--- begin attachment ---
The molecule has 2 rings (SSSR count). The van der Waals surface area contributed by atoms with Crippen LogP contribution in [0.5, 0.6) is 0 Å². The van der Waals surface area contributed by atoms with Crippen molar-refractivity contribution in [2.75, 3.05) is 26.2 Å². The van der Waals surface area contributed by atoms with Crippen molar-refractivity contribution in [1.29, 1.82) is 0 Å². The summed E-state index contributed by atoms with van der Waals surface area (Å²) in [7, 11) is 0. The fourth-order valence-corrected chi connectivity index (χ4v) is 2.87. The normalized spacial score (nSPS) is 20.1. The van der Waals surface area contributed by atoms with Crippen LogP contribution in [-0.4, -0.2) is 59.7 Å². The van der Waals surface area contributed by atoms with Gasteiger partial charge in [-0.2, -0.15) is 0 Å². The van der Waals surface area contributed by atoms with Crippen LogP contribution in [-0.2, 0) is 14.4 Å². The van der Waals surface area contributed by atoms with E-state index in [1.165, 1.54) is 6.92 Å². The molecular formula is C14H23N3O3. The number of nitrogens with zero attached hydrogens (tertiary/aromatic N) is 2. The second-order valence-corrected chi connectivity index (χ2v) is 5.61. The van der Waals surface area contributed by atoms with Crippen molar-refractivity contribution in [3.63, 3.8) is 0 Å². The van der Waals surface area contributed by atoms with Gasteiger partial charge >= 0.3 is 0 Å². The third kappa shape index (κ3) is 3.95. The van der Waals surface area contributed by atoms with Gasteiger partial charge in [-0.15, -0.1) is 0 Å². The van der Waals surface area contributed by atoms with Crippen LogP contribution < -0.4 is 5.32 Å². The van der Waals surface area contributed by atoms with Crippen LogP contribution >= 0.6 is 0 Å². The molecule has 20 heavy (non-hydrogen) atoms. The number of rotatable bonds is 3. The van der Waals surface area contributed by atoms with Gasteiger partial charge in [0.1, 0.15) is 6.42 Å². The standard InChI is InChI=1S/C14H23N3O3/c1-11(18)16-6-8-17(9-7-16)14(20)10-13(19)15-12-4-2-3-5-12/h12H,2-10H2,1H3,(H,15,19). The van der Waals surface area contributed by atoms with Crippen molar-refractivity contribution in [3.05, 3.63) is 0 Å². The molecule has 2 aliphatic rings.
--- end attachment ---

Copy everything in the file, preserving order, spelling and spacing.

The molecule has 2 rings (SSSR count). The van der Waals surface area contributed by atoms with Crippen LogP contribution in [0.5, 0.6) is 0 Å². The van der Waals surface area contributed by atoms with Crippen molar-refractivity contribution in [2.75, 3.05) is 26.2 Å². The van der Waals surface area contributed by atoms with Crippen molar-refractivity contribution in [1.29, 1.82) is 0 Å². The summed E-state index contributed by atoms with van der Waals surface area (Å²) in [7, 11) is 0. The fourth-order valence-corrected chi connectivity index (χ4v) is 2.87. The normalized spacial score (nSPS) is 20.1. The van der Waals surface area contributed by atoms with Crippen LogP contribution in [-0.4, -0.2) is 59.7 Å². The van der Waals surface area contributed by atoms with Gasteiger partial charge in [-0.2, -0.15) is 0 Å². The van der Waals surface area contributed by atoms with Crippen LogP contribution in [-0.2, 0) is 14.4 Å². The van der Waals surface area contributed by atoms with E-state index in [1.165, 1.54) is 6.92 Å². The molecular formula is C14H23N3O3. The number of nitrogens with zero attached hydrogens (tertiary/aromatic N) is 2. The second-order valence-corrected chi connectivity index (χ2v) is 5.61. The van der Waals surface area contributed by atoms with Crippen molar-refractivity contribution in [3.63, 3.8) is 0 Å². The van der Waals surface area contributed by atoms with Gasteiger partial charge >= 0.3 is 0 Å². The third kappa shape index (κ3) is 3.95. The van der Waals surface area contributed by atoms with Gasteiger partial charge in [-0.15, -0.1) is 0 Å². The van der Waals surface area contributed by atoms with Crippen LogP contribution < -0.4 is 5.32 Å². The van der Waals surface area contributed by atoms with Crippen LogP contribution >= 0.6 is 0 Å². The molecule has 20 heavy (non-hydrogen) atoms. The number of rotatable bonds is 3. The van der Waals surface area contributed by atoms with Gasteiger partial charge in [0.1, 0.15) is 6.42 Å². The standard InChI is InChI=1S/C14H23N3O3/c1-11(18)16-6-8-17(9-7-16)14(20)10-13(19)15-12-4-2-3-5-12/h12H,2-10H2,1H3,(H,15,19). The van der Waals surface area contributed by atoms with Crippen molar-refractivity contribution in [3.05, 3.63) is 0 Å². The molecule has 2 aliphatic rings.